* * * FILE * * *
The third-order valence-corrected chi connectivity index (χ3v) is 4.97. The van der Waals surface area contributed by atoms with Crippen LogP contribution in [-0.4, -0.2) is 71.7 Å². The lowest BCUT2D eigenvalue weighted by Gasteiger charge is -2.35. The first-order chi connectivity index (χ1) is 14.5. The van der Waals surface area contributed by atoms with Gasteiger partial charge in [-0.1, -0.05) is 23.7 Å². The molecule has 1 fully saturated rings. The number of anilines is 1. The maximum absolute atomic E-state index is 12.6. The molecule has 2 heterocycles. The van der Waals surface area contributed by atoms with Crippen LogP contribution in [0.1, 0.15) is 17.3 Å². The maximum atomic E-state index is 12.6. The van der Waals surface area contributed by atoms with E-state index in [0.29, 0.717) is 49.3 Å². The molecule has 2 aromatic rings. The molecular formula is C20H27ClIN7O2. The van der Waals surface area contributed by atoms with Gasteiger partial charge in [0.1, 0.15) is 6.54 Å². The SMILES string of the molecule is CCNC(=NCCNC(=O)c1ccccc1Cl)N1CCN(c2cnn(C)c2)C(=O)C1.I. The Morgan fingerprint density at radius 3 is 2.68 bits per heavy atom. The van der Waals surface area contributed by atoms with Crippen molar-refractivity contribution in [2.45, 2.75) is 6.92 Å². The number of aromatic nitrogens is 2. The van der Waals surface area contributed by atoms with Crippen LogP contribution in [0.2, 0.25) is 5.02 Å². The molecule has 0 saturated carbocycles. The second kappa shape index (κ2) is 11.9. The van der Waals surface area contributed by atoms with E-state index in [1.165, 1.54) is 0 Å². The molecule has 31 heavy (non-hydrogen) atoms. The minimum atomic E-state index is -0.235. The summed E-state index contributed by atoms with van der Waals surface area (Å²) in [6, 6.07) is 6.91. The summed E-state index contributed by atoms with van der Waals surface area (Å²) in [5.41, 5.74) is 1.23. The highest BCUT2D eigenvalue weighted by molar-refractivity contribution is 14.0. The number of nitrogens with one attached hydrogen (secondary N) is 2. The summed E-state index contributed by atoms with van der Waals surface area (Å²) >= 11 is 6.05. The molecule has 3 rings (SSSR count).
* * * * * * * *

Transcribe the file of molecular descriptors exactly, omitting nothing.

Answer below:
The third-order valence-corrected chi connectivity index (χ3v) is 4.97. The van der Waals surface area contributed by atoms with Crippen LogP contribution in [-0.4, -0.2) is 71.7 Å². The lowest BCUT2D eigenvalue weighted by Gasteiger charge is -2.35. The first-order chi connectivity index (χ1) is 14.5. The van der Waals surface area contributed by atoms with Gasteiger partial charge in [-0.1, -0.05) is 23.7 Å². The molecule has 1 fully saturated rings. The number of anilines is 1. The maximum absolute atomic E-state index is 12.6. The molecule has 2 heterocycles. The van der Waals surface area contributed by atoms with Crippen LogP contribution in [0.1, 0.15) is 17.3 Å². The maximum atomic E-state index is 12.6. The van der Waals surface area contributed by atoms with E-state index in [0.29, 0.717) is 49.3 Å². The molecule has 2 aromatic rings. The molecular formula is C20H27ClIN7O2. The van der Waals surface area contributed by atoms with Gasteiger partial charge in [0.1, 0.15) is 6.54 Å². The SMILES string of the molecule is CCNC(=NCCNC(=O)c1ccccc1Cl)N1CCN(c2cnn(C)c2)C(=O)C1.I. The Morgan fingerprint density at radius 3 is 2.68 bits per heavy atom. The van der Waals surface area contributed by atoms with Crippen molar-refractivity contribution in [2.45, 2.75) is 6.92 Å². The number of aromatic nitrogens is 2. The van der Waals surface area contributed by atoms with Crippen LogP contribution in [0.2, 0.25) is 5.02 Å². The molecule has 0 saturated carbocycles. The second kappa shape index (κ2) is 11.9. The van der Waals surface area contributed by atoms with E-state index in [1.165, 1.54) is 0 Å². The molecule has 31 heavy (non-hydrogen) atoms. The minimum atomic E-state index is -0.235. The summed E-state index contributed by atoms with van der Waals surface area (Å²) in [6, 6.07) is 6.91. The summed E-state index contributed by atoms with van der Waals surface area (Å²) in [5.41, 5.74) is 1.23. The highest BCUT2D eigenvalue weighted by molar-refractivity contribution is 14.0. The number of nitrogens with one attached hydrogen (secondary N) is 2. The summed E-state index contributed by atoms with van der Waals surface area (Å²) >= 11 is 6.05. The molecule has 3 rings (SSSR count).